Hester was over 10 runs worse as a receiver than anyone else in the upper minors. He also hit .237/.307/.391 as a 30-year-old in the PCL. Somehow, that performance earned him a spot on the Angels’ September active roster. Pinto was promoted to Minnesota this month after a big offensive year (.309/.400/.482) in the minors, and thus far he’s continued to hit. But if he’s as bad behind the plate as Max’s estimate suggests, then Twins fans still won’t get to see a solid receiver while Doumit recuperates from a concussion.


This Week(s) in Jose Molina, 8/22-9/18

Week(s)ly Playing Time: 13 G, 13 GS, 110.0 innings
Yearly Playing Time: 89 G, 81 GS, 709.2 innings

3. Date: 9/13
Batter: Alex Presley
Pitcher: Chris Archer
Umpire: Hunter Wendelstedt
Count: 1-1
Pitch type: 92-mph two-seam fastball
Distance from Strike Zone: 0.422 feet

Welcome to the AL, Alex Presley. There's a Molina in every league.

2. Date: 9/5
Batter: Kole Calhoun
Pitcher: David Price
Umpire: C.B. Bucknor
Count: 1-0
Pitch type: 94-mph four-seam fastball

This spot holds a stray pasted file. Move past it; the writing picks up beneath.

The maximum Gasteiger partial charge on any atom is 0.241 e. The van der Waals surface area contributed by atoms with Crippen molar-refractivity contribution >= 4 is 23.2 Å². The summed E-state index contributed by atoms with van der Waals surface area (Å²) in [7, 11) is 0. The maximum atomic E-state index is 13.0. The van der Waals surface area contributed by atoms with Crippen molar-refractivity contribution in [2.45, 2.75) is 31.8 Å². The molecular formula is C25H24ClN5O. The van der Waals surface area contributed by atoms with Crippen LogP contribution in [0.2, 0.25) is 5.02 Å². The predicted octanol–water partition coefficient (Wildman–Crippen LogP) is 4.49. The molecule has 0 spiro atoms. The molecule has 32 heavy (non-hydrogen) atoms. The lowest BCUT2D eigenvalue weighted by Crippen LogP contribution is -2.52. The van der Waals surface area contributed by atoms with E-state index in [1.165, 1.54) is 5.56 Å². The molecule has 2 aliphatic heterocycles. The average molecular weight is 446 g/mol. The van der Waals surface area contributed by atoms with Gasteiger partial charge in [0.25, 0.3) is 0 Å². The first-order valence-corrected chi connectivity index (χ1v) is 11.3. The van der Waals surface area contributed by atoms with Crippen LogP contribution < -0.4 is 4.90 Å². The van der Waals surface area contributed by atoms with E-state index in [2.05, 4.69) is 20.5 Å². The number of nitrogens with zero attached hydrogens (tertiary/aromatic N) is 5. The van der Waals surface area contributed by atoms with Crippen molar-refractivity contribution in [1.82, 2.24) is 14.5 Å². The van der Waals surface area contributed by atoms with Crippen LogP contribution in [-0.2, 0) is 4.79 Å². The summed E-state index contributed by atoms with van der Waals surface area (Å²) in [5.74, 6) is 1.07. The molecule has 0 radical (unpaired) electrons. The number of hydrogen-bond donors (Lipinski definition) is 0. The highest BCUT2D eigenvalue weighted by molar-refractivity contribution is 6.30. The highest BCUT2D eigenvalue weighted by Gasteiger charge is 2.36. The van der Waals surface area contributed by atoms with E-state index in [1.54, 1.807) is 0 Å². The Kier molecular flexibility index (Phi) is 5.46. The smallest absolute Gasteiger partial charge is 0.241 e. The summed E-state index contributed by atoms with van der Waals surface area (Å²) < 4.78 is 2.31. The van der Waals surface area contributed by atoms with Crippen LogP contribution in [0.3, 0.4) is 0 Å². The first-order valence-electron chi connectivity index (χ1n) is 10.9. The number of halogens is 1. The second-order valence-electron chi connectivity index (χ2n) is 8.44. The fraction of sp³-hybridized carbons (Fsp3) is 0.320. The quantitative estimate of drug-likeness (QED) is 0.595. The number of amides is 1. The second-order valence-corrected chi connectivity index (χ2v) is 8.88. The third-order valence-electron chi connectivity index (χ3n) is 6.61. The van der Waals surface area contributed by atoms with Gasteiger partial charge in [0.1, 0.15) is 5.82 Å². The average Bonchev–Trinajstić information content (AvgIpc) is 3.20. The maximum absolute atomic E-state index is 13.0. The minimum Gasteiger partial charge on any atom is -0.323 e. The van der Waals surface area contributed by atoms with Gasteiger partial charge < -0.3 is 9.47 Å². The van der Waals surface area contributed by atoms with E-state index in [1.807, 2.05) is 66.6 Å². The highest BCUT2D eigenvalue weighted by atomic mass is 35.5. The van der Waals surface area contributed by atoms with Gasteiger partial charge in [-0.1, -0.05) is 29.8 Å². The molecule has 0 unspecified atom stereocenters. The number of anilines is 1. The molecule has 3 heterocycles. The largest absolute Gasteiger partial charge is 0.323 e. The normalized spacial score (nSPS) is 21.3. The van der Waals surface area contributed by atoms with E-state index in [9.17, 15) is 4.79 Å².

Distance from Strike Zone: 0.487 feet

Calhoun is pretty compact, so this looked high for him, if not for C.B. Bucknor. It's especially important for the catcher to make subtle movements when the pitch is up in the umpire's eyes, and Molina does a good job of bringing the ball back down without drawing attention to his actions.

1. Date: 9/10
Batter: Jonny Gomes
Pitcher: David Price
Umpire: Angel Hernandez
Count: 1-0
Pitch type: 80-mph curveball
Distance from Strike Zone: 0.503 feet

The farther this one travels, the lower the movement makes it look, so Molina reaches forward to snag the curve while it still sort of resembles a strike.